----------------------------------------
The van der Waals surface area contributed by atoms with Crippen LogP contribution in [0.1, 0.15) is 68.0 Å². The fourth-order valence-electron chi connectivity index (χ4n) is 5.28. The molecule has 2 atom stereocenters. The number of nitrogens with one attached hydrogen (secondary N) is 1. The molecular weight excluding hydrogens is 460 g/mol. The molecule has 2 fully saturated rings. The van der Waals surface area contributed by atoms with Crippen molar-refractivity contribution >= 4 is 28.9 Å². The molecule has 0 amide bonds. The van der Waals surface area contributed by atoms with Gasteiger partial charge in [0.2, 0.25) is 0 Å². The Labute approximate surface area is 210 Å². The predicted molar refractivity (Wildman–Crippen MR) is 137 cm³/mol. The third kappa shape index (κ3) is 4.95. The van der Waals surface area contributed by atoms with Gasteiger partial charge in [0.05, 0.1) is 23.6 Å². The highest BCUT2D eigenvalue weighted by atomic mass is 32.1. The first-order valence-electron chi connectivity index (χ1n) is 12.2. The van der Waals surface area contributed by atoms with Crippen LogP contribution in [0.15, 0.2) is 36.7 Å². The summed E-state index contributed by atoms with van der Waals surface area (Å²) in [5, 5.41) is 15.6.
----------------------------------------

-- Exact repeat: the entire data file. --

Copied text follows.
The van der Waals surface area contributed by atoms with Crippen LogP contribution in [0.1, 0.15) is 68.0 Å². The fourth-order valence-electron chi connectivity index (χ4n) is 5.28. The molecule has 2 atom stereocenters. The number of nitrogens with one attached hydrogen (secondary N) is 1. The molecular weight excluding hydrogens is 460 g/mol. The molecule has 2 fully saturated rings. The van der Waals surface area contributed by atoms with Crippen molar-refractivity contribution >= 4 is 28.9 Å². The molecule has 0 amide bonds. The van der Waals surface area contributed by atoms with Gasteiger partial charge in [0.2, 0.25) is 0 Å². The Labute approximate surface area is 210 Å². The predicted molar refractivity (Wildman–Crippen MR) is 137 cm³/mol. The third kappa shape index (κ3) is 4.95. The van der Waals surface area contributed by atoms with Gasteiger partial charge in [0.05, 0.1) is 23.6 Å². The highest BCUT2D eigenvalue weighted by atomic mass is 32.1. The first-order valence-electron chi connectivity index (χ1n) is 12.2. The van der Waals surface area contributed by atoms with Crippen LogP contribution in [0.15, 0.2) is 36.7 Å². The summed E-state index contributed by atoms with van der Waals surface area (Å²) in [5, 5.41) is 15.6.